For a bike that may spend a good amount of it’s life off road, the protection on the standard bike is almost non-existent. There are the strange grey blobs on the side of the tank and just below to cover the expansion tank and exhaust, and the sump is protected by a large ugly plastic sump guard which looks like it’s been recycled from a washing up bowl.
So we’ll be looking to add some proper engine bars that cushion any impacts without adding too much weight or width. We’ll also be looking to add a proper sump guard made from something harder – maybe metal? Now there’s a novel though Mr Yamaha
BARS, BAR PROTECTION AND CONTROLS
The stock bars are OK but it’s not a great bend compared to the swathe of options from aftermartket manufacturers, At present there may be a Renthal pad on there, but it’s on the stock metal and we’d like some genuine bars instead.
Of course to protect the bars and levers from impact, we need some proper wrap around handguards, and if they can come with some level of wind protection, then all good.
We’ve already swapped out the levers, but ideally we’d like to upgrade the cables and hoses to something more man for the job.
The stock suspension is soft – very soft. We’ve wound up the preload at both ends using the tools from the owner’s toolkit, but that has only made a slight difference as you would expect.
We’ll see how the bike performs on a longer off-road / road run before heading towards spring or shock changes, As the problem seems to be more acute at the front rather than the rear, them a change to progressive springs in the forks looks to be the first port of call.
That’s where we’ll leave it for the first stage. We’ll post blogs on the bits we add, how they fit and the difference they make.
Simple really ….
DO YOU HAVE A YAMAHA TENERE? TELL US HOW YOU’VE UPGRADED YOUR BIKE
Welcome to a windswept, cold and rainy February. In the UK the temperature refused to budge from ‘bloody cold’ for almost two months, but elsewhere in the world there are no such issues. Our Cambodian tours are in full swing with Toby leading hordes of eager trail riders across the country in a variety of colours of mud.
They’ve floated down rivers, camped on remote islands, eaten a bewildering range of delicious food and maybe sampled a few of the local beverages. It’s a tough gig but Toby and the riders have struggled through bravely ….
THE RAIN IN CAMBODIA IF FAR BETTER TO RIDE IN
It has been a busy time in our world, with new offices, new staff and new tours in the planning. And of course the blogs have been entertaining the troops across the globe.
So, let’s get on with the news.
SPITI VALLEY IS ON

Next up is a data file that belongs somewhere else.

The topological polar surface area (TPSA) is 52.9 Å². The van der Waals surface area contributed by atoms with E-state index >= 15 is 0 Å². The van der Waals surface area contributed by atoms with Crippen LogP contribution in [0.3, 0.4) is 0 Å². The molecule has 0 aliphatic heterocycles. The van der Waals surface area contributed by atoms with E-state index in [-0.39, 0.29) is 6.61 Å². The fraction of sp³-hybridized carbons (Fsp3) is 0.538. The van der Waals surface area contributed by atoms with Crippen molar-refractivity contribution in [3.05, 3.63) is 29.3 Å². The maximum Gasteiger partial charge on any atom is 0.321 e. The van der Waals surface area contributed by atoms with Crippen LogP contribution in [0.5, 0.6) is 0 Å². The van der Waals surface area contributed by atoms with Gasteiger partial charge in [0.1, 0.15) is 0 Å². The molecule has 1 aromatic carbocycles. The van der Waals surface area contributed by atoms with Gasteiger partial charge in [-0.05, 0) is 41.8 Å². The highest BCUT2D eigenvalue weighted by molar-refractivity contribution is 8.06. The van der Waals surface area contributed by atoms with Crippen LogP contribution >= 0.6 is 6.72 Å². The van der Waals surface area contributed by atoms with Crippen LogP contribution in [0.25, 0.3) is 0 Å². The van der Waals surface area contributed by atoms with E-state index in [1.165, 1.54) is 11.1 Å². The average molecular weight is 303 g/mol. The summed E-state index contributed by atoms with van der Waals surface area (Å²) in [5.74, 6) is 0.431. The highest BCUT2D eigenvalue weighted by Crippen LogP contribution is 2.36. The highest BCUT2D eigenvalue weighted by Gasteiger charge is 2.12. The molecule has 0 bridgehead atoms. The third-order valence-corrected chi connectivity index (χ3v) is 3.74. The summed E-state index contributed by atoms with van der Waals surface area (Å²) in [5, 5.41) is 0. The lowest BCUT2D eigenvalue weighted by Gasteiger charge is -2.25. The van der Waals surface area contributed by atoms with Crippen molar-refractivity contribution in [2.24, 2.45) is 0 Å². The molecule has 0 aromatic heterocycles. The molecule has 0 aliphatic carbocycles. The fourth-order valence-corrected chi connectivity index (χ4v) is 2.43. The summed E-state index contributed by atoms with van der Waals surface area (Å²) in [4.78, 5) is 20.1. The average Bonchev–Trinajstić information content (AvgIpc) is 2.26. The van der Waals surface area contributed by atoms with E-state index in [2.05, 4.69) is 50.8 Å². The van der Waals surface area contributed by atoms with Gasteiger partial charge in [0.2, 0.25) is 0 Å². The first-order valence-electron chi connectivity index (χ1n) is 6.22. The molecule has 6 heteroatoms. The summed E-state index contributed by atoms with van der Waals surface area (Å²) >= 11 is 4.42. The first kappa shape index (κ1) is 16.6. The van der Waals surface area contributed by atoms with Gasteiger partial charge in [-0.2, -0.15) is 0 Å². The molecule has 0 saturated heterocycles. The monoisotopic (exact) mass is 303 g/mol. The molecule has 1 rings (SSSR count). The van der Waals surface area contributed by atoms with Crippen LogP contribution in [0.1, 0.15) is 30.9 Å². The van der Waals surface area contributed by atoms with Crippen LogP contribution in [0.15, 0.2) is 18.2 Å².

We’re delighted to say that our brand new Spiti Valley tour is now on sale. After an intrepid band of travellers joined Toby, Julian and the gang for the recce tour back in July, we can now offer the same experience to our customers. If you’ve already ridden our Himalayan Heights tour, this is the ideal follow up ride and if you are new to Ride Expeditions – this is a tour that will truly astound you.
THE SPITI VALLEY IS EPIC, JUST EPIC
Starting out from our Northern Indian base in Manali, the Spiti Valley tour follows a wide anti-clockwise route towards the west of the region, heading over towards Tibet. Stopping in stunning hillside villages like Sarahan or the bustling towns of Kalpa and Kaza to luxury camping in the achingly beautiful and peaceful village of Nako, a green jewel in the heart of the Spit Valley this is one of the ‘must-ride’ routes in this stunning part of the world.
BIG LANDSCAPES AND BIG ADVENTURES – THAT’S WHAT WE DO
As with our Himalayan Heights tours, this is an inclusive tour so the price includes accommodation, meals, bike hire, support team – the whole nine yards. All you have to pay for after that is flights, entry visas, beer and souvenirs – fantastic.
The tour has already featured in magazine articles from the UK to New Zealand – the appetite for this tour is simply massive. You can read the article from Dirt and Trail in South Africa here
Contact our office on email@example.com to book your place – but be quick!
CAPE TOWN OFFICE OPENS
Now having mentioned both the office and South Africa, we can make a seamless segue into our next big news! Man – it’s like we really thought about this …
With Ride Expeditions continuing to grow, the team needed more space, so we’re pleased to announce that we’ve set up a brand-new office in Sunny Cape Town. Toby and Anna have set up camp in the cool suburbs overlooking the sea, and the new office is just a stone’s throw away. And with new premises comes new staff, so we’d like to give welcome to the frighteningly efficient Nawaal who is running the Admin side of things and the slightly more laid-back Devon who’ll be doing all manner of clever stuff with computers and marketing widgets. Glad to have you on board guys!
OUR HELPFUL STAFF ARE READY TO TAKE YOUR CALL
LIGHTS, CAMERA, ACTION
Our tours have not only been getting articles written about them in magazines, we’ve also been featured in full-on all action films – Toby is feeling like a younger if slightly less well-known Ewan McGregor!